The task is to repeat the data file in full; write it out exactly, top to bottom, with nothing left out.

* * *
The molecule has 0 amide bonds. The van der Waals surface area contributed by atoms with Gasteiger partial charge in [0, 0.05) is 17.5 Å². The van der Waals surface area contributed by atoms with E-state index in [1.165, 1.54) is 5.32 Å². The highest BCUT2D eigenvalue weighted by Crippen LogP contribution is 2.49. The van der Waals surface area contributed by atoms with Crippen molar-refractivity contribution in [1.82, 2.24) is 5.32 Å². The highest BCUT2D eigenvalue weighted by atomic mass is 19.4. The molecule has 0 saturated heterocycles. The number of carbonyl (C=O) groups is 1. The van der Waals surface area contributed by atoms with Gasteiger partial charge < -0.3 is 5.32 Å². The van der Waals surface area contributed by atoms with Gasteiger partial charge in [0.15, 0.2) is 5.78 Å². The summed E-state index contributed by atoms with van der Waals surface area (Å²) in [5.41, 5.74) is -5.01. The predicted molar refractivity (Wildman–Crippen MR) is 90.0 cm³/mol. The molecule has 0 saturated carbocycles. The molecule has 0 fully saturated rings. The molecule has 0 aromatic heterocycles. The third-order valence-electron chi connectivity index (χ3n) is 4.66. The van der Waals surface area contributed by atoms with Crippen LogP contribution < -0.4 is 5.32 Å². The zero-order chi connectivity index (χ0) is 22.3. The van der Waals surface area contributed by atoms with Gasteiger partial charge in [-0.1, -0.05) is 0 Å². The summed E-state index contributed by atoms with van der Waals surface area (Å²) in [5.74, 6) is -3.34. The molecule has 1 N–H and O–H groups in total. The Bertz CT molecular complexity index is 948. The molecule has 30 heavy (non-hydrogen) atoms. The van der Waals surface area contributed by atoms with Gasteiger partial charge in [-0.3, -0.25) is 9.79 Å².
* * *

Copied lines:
The molecule has 0 amide bonds. The van der Waals surface area contributed by atoms with Gasteiger partial charge in [0, 0.05) is 17.5 Å². The van der Waals surface area contributed by atoms with E-state index in [1.165, 1.54) is 5.32 Å². The highest BCUT2D eigenvalue weighted by Crippen LogP contribution is 2.49. The van der Waals surface area contributed by atoms with Crippen molar-refractivity contribution in [1.82, 2.24) is 5.32 Å². The highest BCUT2D eigenvalue weighted by atomic mass is 19.4. The molecule has 0 saturated heterocycles. The number of carbonyl (C=O) groups is 1. The van der Waals surface area contributed by atoms with Gasteiger partial charge < -0.3 is 5.32 Å². The van der Waals surface area contributed by atoms with Gasteiger partial charge in [0.15, 0.2) is 5.78 Å². The summed E-state index contributed by atoms with van der Waals surface area (Å²) in [5.41, 5.74) is -5.01. The predicted molar refractivity (Wildman–Crippen MR) is 90.0 cm³/mol. The molecule has 0 saturated carbocycles. The molecule has 0 fully saturated rings. The molecule has 0 aromatic heterocycles. The third-order valence-electron chi connectivity index (χ3n) is 4.66. The van der Waals surface area contributed by atoms with Crippen LogP contribution < -0.4 is 5.32 Å². The zero-order chi connectivity index (χ0) is 22.3. The van der Waals surface area contributed by atoms with Gasteiger partial charge in [-0.1, -0.05) is 0 Å². The summed E-state index contributed by atoms with van der Waals surface area (Å²) in [5.74, 6) is -3.34. The molecule has 1 N–H and O–H groups in total. The Bertz CT molecular complexity index is 948. The molecule has 30 heavy (non-hydrogen) atoms. The van der Waals surface area contributed by atoms with Gasteiger partial charge in [-0.3, -0.25) is 9.79 Å².